It begins with a hirsute teenager alone in his room, fixated by funny men on the television. Johnny Carson, Merv Griffin, David Letterman, these were the people that changed a young Judd Apatow’s life. They offered a window into another world, away from Syosset, a cloistered small town in upstate New York.

It was that world — one driven by comedy — where Apatow believed he belonged. He found solace in jokes, thrived off the pleasure of making others laugh. Soon enough Apatow was interviewing a myriad of his icons for the high school radio station (Jerry Seinfeld, Jay Leno, etc.).

Apatow’s origin story — one of an outsider in search of value — has been relayed in intimate detail on multiple occasions. And each time the story is told, his ascent to “King of Comedy,” as Rolling Stone claims, is not so surprising. He’s a man who has tirelessly worked to achieve success in the one place he found consistent happiness. With the concurrent release of his latest book (Sick in the Head: Conversations about Life and Comedy) and film (Trainwreck), there’s only one question left to ask: Now what?

Until his next move, we have ranked every film under the Apatow Productions banner.

20. YEAR ONE (2009)
It’s a shame that this was Harold Ramis’ final film.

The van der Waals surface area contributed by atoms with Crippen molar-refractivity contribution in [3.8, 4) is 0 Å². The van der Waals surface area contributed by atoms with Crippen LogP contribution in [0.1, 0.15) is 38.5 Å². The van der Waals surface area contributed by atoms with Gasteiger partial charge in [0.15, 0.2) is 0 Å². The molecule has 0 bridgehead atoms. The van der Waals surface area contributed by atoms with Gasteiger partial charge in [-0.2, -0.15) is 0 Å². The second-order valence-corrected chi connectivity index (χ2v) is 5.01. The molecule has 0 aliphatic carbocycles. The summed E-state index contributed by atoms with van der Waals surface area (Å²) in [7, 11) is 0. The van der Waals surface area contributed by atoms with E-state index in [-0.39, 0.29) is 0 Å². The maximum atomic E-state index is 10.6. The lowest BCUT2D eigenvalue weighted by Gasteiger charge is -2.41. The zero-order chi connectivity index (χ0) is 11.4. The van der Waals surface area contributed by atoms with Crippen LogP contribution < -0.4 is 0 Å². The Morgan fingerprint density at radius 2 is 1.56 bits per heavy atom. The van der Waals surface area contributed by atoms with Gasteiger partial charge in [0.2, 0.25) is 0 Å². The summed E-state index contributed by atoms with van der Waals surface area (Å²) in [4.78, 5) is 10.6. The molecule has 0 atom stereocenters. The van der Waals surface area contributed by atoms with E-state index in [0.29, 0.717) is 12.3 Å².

With its PG-13 rating, the movie plays like a watered-down version of Superbad, without the emotional weight or crude humor. Although, Owen Wilson claiming he was “discharged on unauthorized heroism” by the Army is a damn great line.

Jason Segel and Emily Blunt are national treasures. And yet, for reasons that defy logic, they don’t seem to work well when romantically paired together in Nicholas Stoller’s overlong rom-com.

P. Diddy haranguing his employees about how many “Air Jordans black kids wear” is all you probably remember about this movie. Coincidentally, that’s all you really need to remember about this movie.

As much as it is enjoyable to watch Kanye West and Marion Cotillard in the same movie, this sequel fails to justify its existence.

15. BRIDESMAIDS (2011)
Unfortunately, it’s not as funny as you remember. While it displays McCarthy’s penchant of physical comedy, but given Wiig’s latest triumphs (see Welcome to Me, Skeleton Twins, and Diary of a Teenage Girl), her performance comes across as cloying.

14. BEGIN AGAIN (2014)
Of the 20 films in the Apatow oeuvre, John Carney’s whimsical rom-com has to be the oddest detour. With Mark Ruffalo and Kiera Knightley at the center, the film features none of Apatow’s iconography. There’re no schlubby man-children. No chronic pot smokers. No crude humor. It’s a sweet movie, though, and the two leads have enough chemistry to make the contrivances palatable.

The film’s anthem (“weed makes everything better”) certainly applies to David Gordon Green’s unhinged stoner comedy. Even if a lot of this falls flat, Rogen and company deserves some credit for enlightening the culture with the cross joint. The world is a better place because of this creation.

12. STEP BROTHERS (2008)
Despite some oddly dated bits (a Fergy joke?), the indomitable synergy of John C. Reilly and Will Ferrell makes even the most unremarkable movies kind of remarkable in their juvenile revelry.

11. THIS IS 40 (2012)